Maria Ressa case: The end of democracy in the Philippines? | The Stream

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In yet another blow to press freedom in the Philippines, prominent journalist Maria Ressa, executive editor of the hugely popular news site Rappler, has been found guilty of cyber libel and now faces prison.

Ressa denies the charges and has vowed to fight what she says is a politically-motivated effort to silence independent journalism by President Rodrigo Duterte’s government. Rights groups have roundly criticised the case, with Amnesty International calling it “a sham”.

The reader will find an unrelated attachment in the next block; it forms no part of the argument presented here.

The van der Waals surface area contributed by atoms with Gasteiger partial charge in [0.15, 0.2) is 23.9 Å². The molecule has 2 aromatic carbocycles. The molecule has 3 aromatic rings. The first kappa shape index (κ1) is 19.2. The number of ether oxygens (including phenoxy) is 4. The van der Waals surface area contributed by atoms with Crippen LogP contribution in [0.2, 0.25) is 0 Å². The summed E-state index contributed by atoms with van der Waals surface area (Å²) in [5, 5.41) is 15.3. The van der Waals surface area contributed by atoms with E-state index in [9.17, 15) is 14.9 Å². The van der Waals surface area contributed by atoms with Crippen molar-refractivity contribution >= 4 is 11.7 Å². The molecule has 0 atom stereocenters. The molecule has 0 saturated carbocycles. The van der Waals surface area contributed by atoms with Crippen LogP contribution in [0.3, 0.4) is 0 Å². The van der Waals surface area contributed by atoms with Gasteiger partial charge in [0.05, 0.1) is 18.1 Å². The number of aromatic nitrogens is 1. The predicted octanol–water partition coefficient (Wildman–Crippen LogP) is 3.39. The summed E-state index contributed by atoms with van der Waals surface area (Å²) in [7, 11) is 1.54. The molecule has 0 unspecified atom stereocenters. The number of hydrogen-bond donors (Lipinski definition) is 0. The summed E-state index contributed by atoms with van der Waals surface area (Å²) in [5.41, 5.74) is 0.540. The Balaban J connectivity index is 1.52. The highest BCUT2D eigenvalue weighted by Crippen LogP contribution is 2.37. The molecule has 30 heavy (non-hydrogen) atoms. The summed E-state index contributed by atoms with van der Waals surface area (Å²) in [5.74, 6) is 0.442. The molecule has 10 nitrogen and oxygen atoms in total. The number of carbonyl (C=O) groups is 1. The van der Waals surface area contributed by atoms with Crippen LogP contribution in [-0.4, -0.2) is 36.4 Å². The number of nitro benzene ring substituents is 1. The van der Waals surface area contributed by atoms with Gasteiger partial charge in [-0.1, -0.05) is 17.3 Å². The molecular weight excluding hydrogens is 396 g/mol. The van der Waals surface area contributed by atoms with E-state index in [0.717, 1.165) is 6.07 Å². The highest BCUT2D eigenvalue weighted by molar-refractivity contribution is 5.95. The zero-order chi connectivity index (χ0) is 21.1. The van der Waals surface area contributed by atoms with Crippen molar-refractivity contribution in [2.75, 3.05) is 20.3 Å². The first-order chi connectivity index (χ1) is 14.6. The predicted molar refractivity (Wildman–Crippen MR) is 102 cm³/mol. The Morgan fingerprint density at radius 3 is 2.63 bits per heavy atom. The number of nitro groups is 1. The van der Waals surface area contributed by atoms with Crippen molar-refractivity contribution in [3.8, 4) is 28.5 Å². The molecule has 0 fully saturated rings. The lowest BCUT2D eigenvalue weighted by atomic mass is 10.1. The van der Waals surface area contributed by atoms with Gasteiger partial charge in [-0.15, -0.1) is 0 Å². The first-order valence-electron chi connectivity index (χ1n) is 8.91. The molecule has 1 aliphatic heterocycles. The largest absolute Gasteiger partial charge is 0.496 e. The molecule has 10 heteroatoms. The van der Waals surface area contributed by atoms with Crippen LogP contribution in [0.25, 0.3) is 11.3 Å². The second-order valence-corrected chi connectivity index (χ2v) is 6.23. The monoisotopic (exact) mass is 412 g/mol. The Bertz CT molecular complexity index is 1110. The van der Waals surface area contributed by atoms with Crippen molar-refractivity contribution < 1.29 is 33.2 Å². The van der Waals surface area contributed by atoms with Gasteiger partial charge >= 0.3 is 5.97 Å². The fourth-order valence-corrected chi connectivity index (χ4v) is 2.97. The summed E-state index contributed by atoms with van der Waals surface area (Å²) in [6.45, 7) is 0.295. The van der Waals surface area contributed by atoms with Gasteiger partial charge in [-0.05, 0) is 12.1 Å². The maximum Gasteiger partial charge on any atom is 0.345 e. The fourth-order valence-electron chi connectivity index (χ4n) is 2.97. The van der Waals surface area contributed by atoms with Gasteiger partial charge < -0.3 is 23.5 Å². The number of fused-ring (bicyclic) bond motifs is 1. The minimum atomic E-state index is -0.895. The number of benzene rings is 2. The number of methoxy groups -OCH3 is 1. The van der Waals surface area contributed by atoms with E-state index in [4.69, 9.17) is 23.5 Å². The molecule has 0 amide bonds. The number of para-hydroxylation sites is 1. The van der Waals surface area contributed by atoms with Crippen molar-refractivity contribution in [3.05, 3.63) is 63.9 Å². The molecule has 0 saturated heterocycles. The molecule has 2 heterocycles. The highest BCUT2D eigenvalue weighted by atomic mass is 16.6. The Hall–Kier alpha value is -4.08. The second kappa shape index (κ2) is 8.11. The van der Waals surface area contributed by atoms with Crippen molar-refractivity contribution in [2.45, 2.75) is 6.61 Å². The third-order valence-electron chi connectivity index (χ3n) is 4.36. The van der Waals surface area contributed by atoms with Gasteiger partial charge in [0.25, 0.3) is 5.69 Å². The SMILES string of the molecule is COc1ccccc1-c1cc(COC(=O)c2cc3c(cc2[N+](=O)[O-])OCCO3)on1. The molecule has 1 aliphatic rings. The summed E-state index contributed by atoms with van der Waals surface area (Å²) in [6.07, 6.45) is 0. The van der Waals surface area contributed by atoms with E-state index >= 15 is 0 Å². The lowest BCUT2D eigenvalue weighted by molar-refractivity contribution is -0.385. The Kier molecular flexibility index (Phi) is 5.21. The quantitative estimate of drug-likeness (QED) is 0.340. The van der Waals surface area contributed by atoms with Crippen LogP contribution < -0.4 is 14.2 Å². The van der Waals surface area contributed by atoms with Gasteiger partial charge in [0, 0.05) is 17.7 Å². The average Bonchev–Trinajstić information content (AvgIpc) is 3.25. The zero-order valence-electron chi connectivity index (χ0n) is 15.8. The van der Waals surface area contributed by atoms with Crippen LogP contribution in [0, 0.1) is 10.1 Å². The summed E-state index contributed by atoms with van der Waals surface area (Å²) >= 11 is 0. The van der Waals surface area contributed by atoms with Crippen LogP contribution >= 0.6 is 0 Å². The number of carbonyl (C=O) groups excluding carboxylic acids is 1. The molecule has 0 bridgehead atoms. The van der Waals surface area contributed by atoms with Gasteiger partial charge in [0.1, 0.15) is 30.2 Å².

The government rejects the charge that it is trying to silence Ressa and Rappler. Spokesman Harry Roque said Duterte “supports free speech and a free press” and this is “simply a case of “bad journalism.”

“We are meant to be a cautionary tale,” the former CNN correspondent warned the Philippine media in a news conference after the verdict. “We are meant to make you afraid. But don’t be afraid. Because if you don’t use your rights, you will lose them.”

In this episode of The Stream, we are joined by Maria Ressa to discuss her case, the controversial cyber libel law and Duterte’s increasingly combative relationship with the media.

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